Terry Zink: Security Talk

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My take on blacklists - what's known, what's misunderstood and what's too good to be true

My take on blacklists - what's known, what's misunderstood and what's too good to be true

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One of the stories that is circulating around the Internet this week is the announced imminent closure of the SORBS blocklist.  Al Iverson of SpamResource has a good summary of it.  SORBS has had its share of criticism in the past, however.  From Wikipedia:

Spam database removal procedure

In order for IP addresses that have spammed in the past to be removed from the spam database, SORBS requires what it calls a "fine" in the form of a US$50 donation to a registered charity. This donation is only required for deletions from the spam database that have not expired automatically, and it is waived both for IP addresses that have been reallocated elsewhere or if the ISP implements outbound content-based spam countermeasures.  However, because of these requirements, SORBS's removal procedure has been compared to extortion, but SORBS says it is not.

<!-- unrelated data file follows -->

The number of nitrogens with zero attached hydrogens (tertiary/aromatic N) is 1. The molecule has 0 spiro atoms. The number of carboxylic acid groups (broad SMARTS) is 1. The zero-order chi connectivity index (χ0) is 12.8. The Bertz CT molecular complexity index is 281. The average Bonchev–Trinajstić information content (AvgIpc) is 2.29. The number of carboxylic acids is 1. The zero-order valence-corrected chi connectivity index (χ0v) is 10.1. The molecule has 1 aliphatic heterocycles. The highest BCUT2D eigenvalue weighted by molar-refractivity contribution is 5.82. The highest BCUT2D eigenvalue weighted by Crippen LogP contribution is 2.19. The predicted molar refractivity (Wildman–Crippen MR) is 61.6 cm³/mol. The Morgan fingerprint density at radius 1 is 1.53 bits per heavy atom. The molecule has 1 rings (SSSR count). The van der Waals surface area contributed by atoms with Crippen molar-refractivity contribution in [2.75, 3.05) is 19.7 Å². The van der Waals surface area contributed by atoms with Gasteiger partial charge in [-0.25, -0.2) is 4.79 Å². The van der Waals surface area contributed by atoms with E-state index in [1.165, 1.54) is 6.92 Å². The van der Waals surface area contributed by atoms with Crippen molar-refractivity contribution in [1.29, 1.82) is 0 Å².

In the antispam community, this particular blocklist has had its detractors who say that dealing with the list has been a nightmare.  On the opposite end, others say that the list has been nothing but professional with them.

I won't comment or give my particular opinion on SORBS.  Rather, the announced closure of the list has prompted me to finally start a small mini-series on a topic that has been floating about in my head for several months now: what does it take to set up and run an RBL?  And, more importantly, what does it take to maintain an RBL?

The goal of this series is to examine what goes on behind the scenes of compiling and maintaining an RBL.  We've run a private one for three or four years now and maintaining it has been no picnic.  Things break down, disks run out of space and the people who wrote the original scripts (in three days with tons of bugs) move on.  Thus, I suppose one could call this the Complete Guide to Running a Blocklist in the Real World.

Remember, I deal with reality.  Because we run a service, we know who our blocklists affect and that it impedes real mail flow.  We also deal actual complaints and our policies are affect accordingly.  It should be a good series.

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  • Just a note: Are you aware of the documents coming out of the IRTF's AntiSpam Research Group (ASRG)?

    DNS Blacklists and Whitelists

    http://tools.ietf.org/html/draft-irtf-asrg-dnsbl-08

    This describes how DNSBLs work, technically, and specifically says nothing about management and policies.  It was approved as an informational RFC in December, but seems to have stalled; I've just pinged the Area Director to see what's happened.

    Guidelines for Management of DNSBLs for Email

    http://tools.ietf.org/html/draft-irtf-asrg-bcp-blacklists-05

    This is the one that talks about management of DNSBLs.  It's intended as a BCP, but also went into an idle state.  I've sent out an inquiry on that too.

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